Other features and advantages of the invention will be apparent from the description, drawings and claims.
Like reference symbols in the various drawings indicate like elements.
Referring also to
A bumper 70 is disposed about tube 62 proximal to stent 32. Referring also to
In addition to shoulder 71, other portions of tube 62 can limit proximal movement of bumper 70. For example, an outer diameter OD9 of proximal tube portion 63, e.g., adjacent and proximal to shoulder 71, is larger than minimum ID6 of bumper 70. Hence, in some embodiments, the outer diameter of proximal tube portion 63 can limit or prevent the bumper 70 from moving longitudinally along proximal tube portion. In some embodiments, the length of the proximal tube portion having an outer diameter larger than the inner diameter of the bumper extends for at least about 10%, e.g., at least about 25%, at least about 75%, of a length of the tube 62. As shown in
While shoulder 71 limits proximal movement of bumper 70 along tube 62, bumper 70 and distal tube portion 65 can be configured to allow at least some freedom of movement therebetween. As seen in
In some embodiments, the freedom of movement includes tilting freedom of movement of bumper 70 with respect to distal tube portion 65 as indicated by arrows a2 of
As seen in
In addition to freedom of movement between bumper 70 and distal tube portion 65, system 10 is configured to allow at least some freedom of movement between bumper 70 and sheath 14. For example, an outer diameter OD5 of bumper 70 is smaller than an inner diameter ID1 of distal sheath portion 19. Hence, bumper 70 can move freely within some or all of distal sheath portion 19.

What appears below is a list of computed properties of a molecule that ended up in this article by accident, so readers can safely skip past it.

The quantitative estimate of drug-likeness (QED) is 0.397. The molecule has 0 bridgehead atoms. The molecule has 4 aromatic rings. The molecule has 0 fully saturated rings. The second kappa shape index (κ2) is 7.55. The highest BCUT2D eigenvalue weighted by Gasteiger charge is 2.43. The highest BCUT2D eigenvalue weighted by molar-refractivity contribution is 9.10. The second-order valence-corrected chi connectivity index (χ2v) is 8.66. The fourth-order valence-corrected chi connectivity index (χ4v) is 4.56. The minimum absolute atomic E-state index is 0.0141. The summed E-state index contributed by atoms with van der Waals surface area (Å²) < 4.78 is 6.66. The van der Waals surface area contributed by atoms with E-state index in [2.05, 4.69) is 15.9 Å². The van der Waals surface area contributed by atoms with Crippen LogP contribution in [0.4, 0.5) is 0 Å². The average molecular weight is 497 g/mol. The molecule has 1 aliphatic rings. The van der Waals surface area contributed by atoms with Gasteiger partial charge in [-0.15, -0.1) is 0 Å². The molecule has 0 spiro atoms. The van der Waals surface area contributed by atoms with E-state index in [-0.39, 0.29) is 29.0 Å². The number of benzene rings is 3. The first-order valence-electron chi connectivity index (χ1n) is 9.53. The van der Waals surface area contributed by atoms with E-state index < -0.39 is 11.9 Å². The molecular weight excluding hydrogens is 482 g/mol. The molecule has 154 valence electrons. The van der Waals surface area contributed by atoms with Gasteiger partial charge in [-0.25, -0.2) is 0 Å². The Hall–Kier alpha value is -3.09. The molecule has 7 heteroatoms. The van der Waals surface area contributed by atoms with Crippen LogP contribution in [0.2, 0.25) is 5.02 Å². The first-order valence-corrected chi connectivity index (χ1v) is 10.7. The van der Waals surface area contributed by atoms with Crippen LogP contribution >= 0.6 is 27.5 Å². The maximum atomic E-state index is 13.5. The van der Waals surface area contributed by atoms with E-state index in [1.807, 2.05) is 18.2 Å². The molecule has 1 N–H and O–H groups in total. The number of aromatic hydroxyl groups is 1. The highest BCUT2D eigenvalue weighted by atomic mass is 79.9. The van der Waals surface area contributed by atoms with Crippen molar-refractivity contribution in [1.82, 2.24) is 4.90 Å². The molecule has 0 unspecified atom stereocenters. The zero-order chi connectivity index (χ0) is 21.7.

In general, as seen in
A wall thickness t1 of proximal sheath portion 15 is larger than a wall thickness t2 of distal sheath portion 19. The larger wall thickness or proximal sheath portion 15 can reduce friction between proximal sheath portion 15 and proximal tube portion 63 as system 10 is introduced through a body lumen. For example, the larger proximal wall thickness can provide a yield strength and/or resistance to radial compression sufficient to limit or prevent buckling, which could cause the proximal sheath portion 15 to contact the tube 62 during navigation around sharp bends. Alternatively, or in combination, sheath portion 15 can be formed of less compressible materials than distal sheath portion 19.
Freedom of movement between bumper 70 and both distal tube portion 65 and distal sheath portion 19 facilitates assembly of system 10. Assembly can include introducing bumper 70 to distal sheath portion 19 via a distal opening 23 of sheath 14. Stent 32 is loaded in a radially compressed state into the distal sheath portion 19 via distal opening 23. For example, the endoprosthesis can be radially compressed by a plurality of irises or knife blades, which open sequentially allowing introduction of the stent into the sheath.
Tube 62 is introduced into distal sheath portion 19 via proximal sheath portion 15 and extended from proximal to distal through proximal sheath portion 15, through bumper 70 if already present, and then through stent 32 if already present. Shoulder 71 engages bumper 70. Engagement between the shoulder 71 and bumper 70 can facilitate a desired orientation between bumper 70 and stent 32. For example, in some embodiments, engagement between shoulder 71 and bumper 70 preferentially orients the bumper so that distal bumper face 75 is generally perpendicular to the longitudinal axis of distal sheath portion 14. Once distal tube portion 65 has been fully introduced into distal sheath portion 19, distal end 21 of tube 62 is accessible from, e.g., may extend from, distal opening 23 of sheath 14. Distal tip 61 is secured, e.g., mechanically and/or adhesively, with respect to distal end 21.